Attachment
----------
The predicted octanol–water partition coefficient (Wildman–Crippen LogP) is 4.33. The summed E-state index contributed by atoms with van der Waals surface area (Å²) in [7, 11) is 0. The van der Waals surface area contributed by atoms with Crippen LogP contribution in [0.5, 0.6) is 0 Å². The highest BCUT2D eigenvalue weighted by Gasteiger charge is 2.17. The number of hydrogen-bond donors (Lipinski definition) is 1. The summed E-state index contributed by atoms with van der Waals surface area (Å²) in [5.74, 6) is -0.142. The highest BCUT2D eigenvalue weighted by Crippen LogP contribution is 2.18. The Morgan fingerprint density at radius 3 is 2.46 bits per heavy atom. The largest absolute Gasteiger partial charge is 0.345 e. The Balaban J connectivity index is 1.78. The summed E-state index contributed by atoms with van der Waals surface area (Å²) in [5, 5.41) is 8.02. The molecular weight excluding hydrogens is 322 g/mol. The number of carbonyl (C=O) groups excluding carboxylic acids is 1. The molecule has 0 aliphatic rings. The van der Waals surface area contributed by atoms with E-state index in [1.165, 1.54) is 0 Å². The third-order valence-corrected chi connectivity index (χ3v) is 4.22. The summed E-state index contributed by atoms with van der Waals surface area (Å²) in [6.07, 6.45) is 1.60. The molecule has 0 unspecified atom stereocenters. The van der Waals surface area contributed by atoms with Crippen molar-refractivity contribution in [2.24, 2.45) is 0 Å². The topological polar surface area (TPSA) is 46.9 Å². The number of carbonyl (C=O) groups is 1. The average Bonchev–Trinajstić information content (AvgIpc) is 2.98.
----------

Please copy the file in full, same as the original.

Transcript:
The predicted octanol–water partition coefficient (Wildman–Crippen LogP) is 4.33. The summed E-state index contributed by atoms with van der Waals surface area (Å²) in [7, 11) is 0. The van der Waals surface area contributed by atoms with Crippen LogP contribution in [0.5, 0.6) is 0 Å². The highest BCUT2D eigenvalue weighted by Gasteiger charge is 2.17. The number of hydrogen-bond donors (Lipinski definition) is 1. The summed E-state index contributed by atoms with van der Waals surface area (Å²) in [5.74, 6) is -0.142. The highest BCUT2D eigenvalue weighted by Crippen LogP contribution is 2.18. The Morgan fingerprint density at radius 3 is 2.46 bits per heavy atom. The largest absolute Gasteiger partial charge is 0.345 e. The Balaban J connectivity index is 1.78. The summed E-state index contributed by atoms with van der Waals surface area (Å²) in [5, 5.41) is 8.02. The molecular weight excluding hydrogens is 322 g/mol. The number of carbonyl (C=O) groups excluding carboxylic acids is 1. The molecule has 0 aliphatic rings. The van der Waals surface area contributed by atoms with E-state index in [1.165, 1.54) is 0 Å². The third-order valence-corrected chi connectivity index (χ3v) is 4.22. The summed E-state index contributed by atoms with van der Waals surface area (Å²) in [6.07, 6.45) is 1.60. The molecule has 0 unspecified atom stereocenters. The van der Waals surface area contributed by atoms with Crippen molar-refractivity contribution in [2.24, 2.45) is 0 Å². The topological polar surface area (TPSA) is 46.9 Å². The number of carbonyl (C=O) groups is 1. The average Bonchev–Trinajstić information content (AvgIpc) is 2.98.